Among the 21 patients with major depression 11 reported more anxiety out of the LVF compared with 4 out of the RVF. Six of these 21 patients did not experience a difference in anxiety between sides. Among the 18 patients with PTSD, 10 had more anxiety out of the RVF compared with 4 out of the LVF. Four patients with PTSD did not experience a difference in anxiety between sides.
For the 40 patients who were tested with both sets of goggles, the absolute difference in anxiety between the experimental goggles was 1.11 (sd=0.99), and the absolute value for the control goggles was 0.45 (sd=0.48). The comparison of the absolute differences for the experimental goggles with those for the control goggles was highly significant by the Wilcoxon Signed-Rank Test (signed-rank=145, p<0.001). The use of absolute values was necessary because within the experimental goggles, the direction of change was dependent on the patient's diagnosis.
I have noted no adverse effects form any of these procedures. However, some patients, especially those with PTSD, did require some time to discuss and integrate the painful feelings which the experimental goggles evoked.
I engaged in unstructured, psychiatric interviews the 49 patients who manifest at least a one point difference in anxiety between test goggles on at least one of their trials, and 40 of these patients reported feeling more regressed and symptomatic on one side and more mature and less symptomatic on the other. Twenty-six patients later consistently used the goggles in their ongoing psychotherapy, and all of these patients found their use in therapy sessions to be of value.
We recently reported (32) a study in which we examined the experimental and control goggles in 11 subjects (8 asymptomatic college students as well as 3 patients with PTSD included in this study) with EEG and affect monitoring. We compared both theta and alpha EEG activity in the mean of the frontal and temporal leads on the left and right sides. We calculated a laterality index = (L-R)/(L+R) for each pair of randomly presented goggles. A higher index suggested greater right hemispheric activation, and the left sided experimental goggles manifested a higher laterality index than the right-sided goggle. For theta activity this difference was statistically significant, and for alpha activity it approached significance. The differences in laterality index for the control goggles were not significant. Thus, the experimental goggles, restricting vision to the lateral visual fields, appeared to activate the contralateral hemisphere.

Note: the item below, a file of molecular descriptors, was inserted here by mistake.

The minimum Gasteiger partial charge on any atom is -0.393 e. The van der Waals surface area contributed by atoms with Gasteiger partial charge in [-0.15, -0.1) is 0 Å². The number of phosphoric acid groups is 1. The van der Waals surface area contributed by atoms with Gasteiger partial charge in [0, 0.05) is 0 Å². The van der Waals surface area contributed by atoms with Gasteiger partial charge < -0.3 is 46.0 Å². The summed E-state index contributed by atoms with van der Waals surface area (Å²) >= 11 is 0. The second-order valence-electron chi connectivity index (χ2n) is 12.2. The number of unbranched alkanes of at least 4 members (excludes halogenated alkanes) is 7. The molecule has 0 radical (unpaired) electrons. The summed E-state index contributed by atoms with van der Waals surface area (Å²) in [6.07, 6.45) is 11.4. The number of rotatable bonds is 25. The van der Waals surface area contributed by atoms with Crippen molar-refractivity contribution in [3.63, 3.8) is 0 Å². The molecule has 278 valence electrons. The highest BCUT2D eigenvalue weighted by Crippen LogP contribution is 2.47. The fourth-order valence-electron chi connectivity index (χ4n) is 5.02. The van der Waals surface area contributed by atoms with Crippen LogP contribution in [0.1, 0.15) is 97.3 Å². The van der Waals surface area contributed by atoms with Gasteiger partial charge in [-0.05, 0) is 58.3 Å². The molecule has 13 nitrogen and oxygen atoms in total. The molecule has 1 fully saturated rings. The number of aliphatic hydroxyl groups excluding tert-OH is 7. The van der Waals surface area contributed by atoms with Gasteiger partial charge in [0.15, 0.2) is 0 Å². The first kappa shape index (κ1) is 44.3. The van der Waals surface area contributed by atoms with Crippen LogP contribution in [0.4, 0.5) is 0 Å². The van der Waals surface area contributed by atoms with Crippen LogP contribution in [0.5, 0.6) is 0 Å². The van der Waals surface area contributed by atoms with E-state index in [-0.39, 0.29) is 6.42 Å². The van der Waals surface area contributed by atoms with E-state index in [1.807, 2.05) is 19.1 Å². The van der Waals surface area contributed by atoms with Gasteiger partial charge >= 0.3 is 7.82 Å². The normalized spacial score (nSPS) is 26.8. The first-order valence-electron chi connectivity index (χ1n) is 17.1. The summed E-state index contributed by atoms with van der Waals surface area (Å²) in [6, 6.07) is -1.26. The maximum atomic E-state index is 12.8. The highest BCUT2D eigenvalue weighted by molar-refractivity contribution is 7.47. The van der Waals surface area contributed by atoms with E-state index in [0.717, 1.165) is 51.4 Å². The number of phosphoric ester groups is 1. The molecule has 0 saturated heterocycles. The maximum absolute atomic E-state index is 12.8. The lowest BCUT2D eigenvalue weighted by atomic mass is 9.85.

In that paper (32) we also reported that among the 11 subjects, under the conditions of the EEG lab, as in the 40 subjects reported in this report, the absolute difference in anxiety levels between experimental goggles were significantly greater than those between control goggles.
The results reported in this paper were unexpected. It is possible that they represent some subliminal suggestion from the author to the patients, a suggestion beyond the author's conscious awareness or intention. Or, perhaps, the patients were unconsciously trying to comply with what they on some level guessed were the author's wishes. The fact that a pair of control goggles allowing full vision from one eye produced significantly smaller affective changes supports an hypothesis that the overall results involved more than suggestion, as does the fact that 6 of 8 college students, not under psychiatric care, given the goggles only in the EEG laboratory, reported affect changes with the different experimental goggles. Further, the report of a statistically significant shift in EEG laterality in the expected direction with the experimental goggles suggests a physiological contribution to the affect changes. Never-the-less, if these results are due, in any part, to some subconscious suggestion or to some hypnotic or hysterical phenomenon, then that process would be important and worthy of further study. Perhaps the psychological state of the patient, including unconscious ideation, as well as, the lateralized visual input, contributed to the observed psychological responses. Lateral visual field stimulation may be capable of influencing hemispheric dominance, but not of controlling it.